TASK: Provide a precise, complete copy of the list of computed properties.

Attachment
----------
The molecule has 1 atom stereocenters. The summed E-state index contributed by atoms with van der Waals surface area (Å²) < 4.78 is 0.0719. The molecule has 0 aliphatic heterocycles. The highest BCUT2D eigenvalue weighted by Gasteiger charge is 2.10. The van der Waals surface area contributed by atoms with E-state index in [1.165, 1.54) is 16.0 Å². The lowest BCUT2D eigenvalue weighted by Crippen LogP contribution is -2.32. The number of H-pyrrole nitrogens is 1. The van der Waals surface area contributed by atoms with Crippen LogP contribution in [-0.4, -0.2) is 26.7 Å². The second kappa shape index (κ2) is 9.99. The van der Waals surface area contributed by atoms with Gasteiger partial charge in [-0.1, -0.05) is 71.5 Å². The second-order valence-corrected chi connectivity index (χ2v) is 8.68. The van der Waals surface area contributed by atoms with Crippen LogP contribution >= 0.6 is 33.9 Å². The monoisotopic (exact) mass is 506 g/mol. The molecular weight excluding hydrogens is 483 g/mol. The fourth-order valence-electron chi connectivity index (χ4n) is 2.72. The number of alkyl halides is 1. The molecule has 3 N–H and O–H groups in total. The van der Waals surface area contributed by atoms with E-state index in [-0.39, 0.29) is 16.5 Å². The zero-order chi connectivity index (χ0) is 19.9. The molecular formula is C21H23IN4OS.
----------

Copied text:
The molecule has 1 atom stereocenters. The summed E-state index contributed by atoms with van der Waals surface area (Å²) < 4.78 is 0.0719. The molecule has 0 aliphatic heterocycles. The highest BCUT2D eigenvalue weighted by Gasteiger charge is 2.10. The van der Waals surface area contributed by atoms with E-state index in [1.165, 1.54) is 16.0 Å². The lowest BCUT2D eigenvalue weighted by Crippen LogP contribution is -2.32. The number of H-pyrrole nitrogens is 1. The van der Waals surface area contributed by atoms with Crippen LogP contribution in [-0.4, -0.2) is 26.7 Å². The second kappa shape index (κ2) is 9.99. The van der Waals surface area contributed by atoms with Gasteiger partial charge in [-0.1, -0.05) is 71.5 Å². The second-order valence-corrected chi connectivity index (χ2v) is 8.68. The van der Waals surface area contributed by atoms with Crippen LogP contribution >= 0.6 is 33.9 Å². The monoisotopic (exact) mass is 506 g/mol. The molecular weight excluding hydrogens is 483 g/mol. The fourth-order valence-electron chi connectivity index (χ4n) is 2.72. The number of alkyl halides is 1. The molecule has 3 N–H and O–H groups in total. The van der Waals surface area contributed by atoms with E-state index in [-0.39, 0.29) is 16.5 Å². The zero-order chi connectivity index (χ0) is 19.9. The molecular formula is C21H23IN4OS.